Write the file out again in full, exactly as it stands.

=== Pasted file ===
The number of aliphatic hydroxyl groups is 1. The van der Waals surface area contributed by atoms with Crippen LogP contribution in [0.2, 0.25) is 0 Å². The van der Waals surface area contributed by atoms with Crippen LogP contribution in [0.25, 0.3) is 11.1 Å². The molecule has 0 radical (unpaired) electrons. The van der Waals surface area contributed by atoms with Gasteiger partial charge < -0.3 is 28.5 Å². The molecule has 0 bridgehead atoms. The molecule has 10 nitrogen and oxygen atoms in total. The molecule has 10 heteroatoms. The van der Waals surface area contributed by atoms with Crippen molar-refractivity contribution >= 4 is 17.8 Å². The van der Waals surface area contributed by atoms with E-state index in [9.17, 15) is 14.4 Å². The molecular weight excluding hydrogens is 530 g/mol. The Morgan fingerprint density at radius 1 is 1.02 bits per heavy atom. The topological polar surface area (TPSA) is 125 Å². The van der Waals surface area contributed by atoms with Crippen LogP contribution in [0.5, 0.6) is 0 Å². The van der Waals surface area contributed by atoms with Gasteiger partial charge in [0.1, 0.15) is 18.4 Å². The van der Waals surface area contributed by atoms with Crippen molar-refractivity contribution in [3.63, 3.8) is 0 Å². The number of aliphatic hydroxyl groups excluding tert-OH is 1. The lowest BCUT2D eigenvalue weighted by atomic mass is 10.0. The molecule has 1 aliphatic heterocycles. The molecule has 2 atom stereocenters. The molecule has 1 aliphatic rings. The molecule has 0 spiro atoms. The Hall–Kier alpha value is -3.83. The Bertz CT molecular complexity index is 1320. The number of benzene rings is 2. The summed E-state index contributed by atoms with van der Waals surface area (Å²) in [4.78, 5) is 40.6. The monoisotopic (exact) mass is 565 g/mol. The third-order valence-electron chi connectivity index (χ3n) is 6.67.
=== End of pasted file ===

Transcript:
The number of aliphatic hydroxyl groups is 1. The van der Waals surface area contributed by atoms with Crippen LogP contribution in [0.2, 0.25) is 0 Å². The van der Waals surface area contributed by atoms with Crippen LogP contribution in [0.25, 0.3) is 11.1 Å². The molecule has 0 radical (unpaired) electrons. The van der Waals surface area contributed by atoms with Gasteiger partial charge < -0.3 is 28.5 Å². The molecule has 0 bridgehead atoms. The molecule has 10 nitrogen and oxygen atoms in total. The molecule has 10 heteroatoms. The van der Waals surface area contributed by atoms with Crippen molar-refractivity contribution >= 4 is 17.8 Å². The van der Waals surface area contributed by atoms with E-state index in [9.17, 15) is 14.4 Å². The molecular weight excluding hydrogens is 530 g/mol. The Morgan fingerprint density at radius 1 is 1.02 bits per heavy atom. The topological polar surface area (TPSA) is 125 Å². The van der Waals surface area contributed by atoms with Crippen LogP contribution in [0.5, 0.6) is 0 Å². The van der Waals surface area contributed by atoms with Gasteiger partial charge in [0.1, 0.15) is 18.4 Å². The van der Waals surface area contributed by atoms with Crippen molar-refractivity contribution in [3.63, 3.8) is 0 Å². The number of aliphatic hydroxyl groups excluding tert-OH is 1. The lowest BCUT2D eigenvalue weighted by atomic mass is 10.0. The molecule has 1 aliphatic heterocycles. The molecule has 2 atom stereocenters. The molecule has 1 aliphatic rings. The molecule has 0 spiro atoms. The Hall–Kier alpha value is -3.83. The Bertz CT molecular complexity index is 1320. The number of benzene rings is 2. The summed E-state index contributed by atoms with van der Waals surface area (Å²) in [4.78, 5) is 40.6. The monoisotopic (exact) mass is 565 g/mol. The third-order valence-electron chi connectivity index (χ3n) is 6.67.